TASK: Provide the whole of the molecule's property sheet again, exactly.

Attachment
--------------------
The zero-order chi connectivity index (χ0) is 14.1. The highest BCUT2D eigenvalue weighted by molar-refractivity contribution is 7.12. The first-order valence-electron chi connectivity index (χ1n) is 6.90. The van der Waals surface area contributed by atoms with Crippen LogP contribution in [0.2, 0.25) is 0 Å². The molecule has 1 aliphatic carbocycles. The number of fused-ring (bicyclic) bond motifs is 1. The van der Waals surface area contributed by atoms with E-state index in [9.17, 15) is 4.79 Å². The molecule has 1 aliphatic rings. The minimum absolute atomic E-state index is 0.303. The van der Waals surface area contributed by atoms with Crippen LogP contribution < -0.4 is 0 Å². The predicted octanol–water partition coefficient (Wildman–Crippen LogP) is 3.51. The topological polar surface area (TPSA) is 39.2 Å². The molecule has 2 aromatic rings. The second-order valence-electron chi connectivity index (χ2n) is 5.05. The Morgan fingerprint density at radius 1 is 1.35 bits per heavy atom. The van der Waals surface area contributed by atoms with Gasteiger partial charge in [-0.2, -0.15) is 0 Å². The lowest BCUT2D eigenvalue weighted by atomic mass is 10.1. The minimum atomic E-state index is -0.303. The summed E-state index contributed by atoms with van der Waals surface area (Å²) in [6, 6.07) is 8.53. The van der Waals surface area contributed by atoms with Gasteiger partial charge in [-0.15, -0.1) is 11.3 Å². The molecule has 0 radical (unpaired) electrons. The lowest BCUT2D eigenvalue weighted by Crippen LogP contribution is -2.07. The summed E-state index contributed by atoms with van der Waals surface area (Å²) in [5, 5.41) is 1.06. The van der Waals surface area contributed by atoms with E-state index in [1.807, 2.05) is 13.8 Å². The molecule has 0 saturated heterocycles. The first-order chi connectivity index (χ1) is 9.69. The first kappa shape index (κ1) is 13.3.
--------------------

The zero-order chi connectivity index (χ0) is 14.1. The highest BCUT2D eigenvalue weighted by molar-refractivity contribution is 7.12. The first-order valence-electron chi connectivity index (χ1n) is 6.90. The van der Waals surface area contributed by atoms with Crippen LogP contribution in [0.2, 0.25) is 0 Å². The molecule has 1 aliphatic carbocycles. The number of fused-ring (bicyclic) bond motifs is 1. The van der Waals surface area contributed by atoms with E-state index in [9.17, 15) is 4.79 Å². The molecule has 1 aliphatic rings. The minimum absolute atomic E-state index is 0.303. The van der Waals surface area contributed by atoms with Crippen LogP contribution < -0.4 is 0 Å². The predicted octanol–water partition coefficient (Wildman–Crippen LogP) is 3.51. The topological polar surface area (TPSA) is 39.2 Å². The molecule has 2 aromatic rings. The second-order valence-electron chi connectivity index (χ2n) is 5.05. The Morgan fingerprint density at radius 1 is 1.35 bits per heavy atom. The van der Waals surface area contributed by atoms with Gasteiger partial charge in [-0.2, -0.15) is 0 Å². The lowest BCUT2D eigenvalue weighted by atomic mass is 10.1. The minimum atomic E-state index is -0.303. The summed E-state index contributed by atoms with van der Waals surface area (Å²) in [6, 6.07) is 8.53. The van der Waals surface area contributed by atoms with Gasteiger partial charge in [-0.15, -0.1) is 11.3 Å². The molecule has 0 radical (unpaired) electrons. The lowest BCUT2D eigenvalue weighted by Crippen LogP contribution is -2.07. The summed E-state index contributed by atoms with van der Waals surface area (Å²) in [5, 5.41) is 1.06. The van der Waals surface area contributed by atoms with E-state index in [1.807, 2.05) is 13.8 Å². The molecule has 0 saturated heterocycles. The first-order chi connectivity index (χ1) is 9.69. The first kappa shape index (κ1) is 13.3.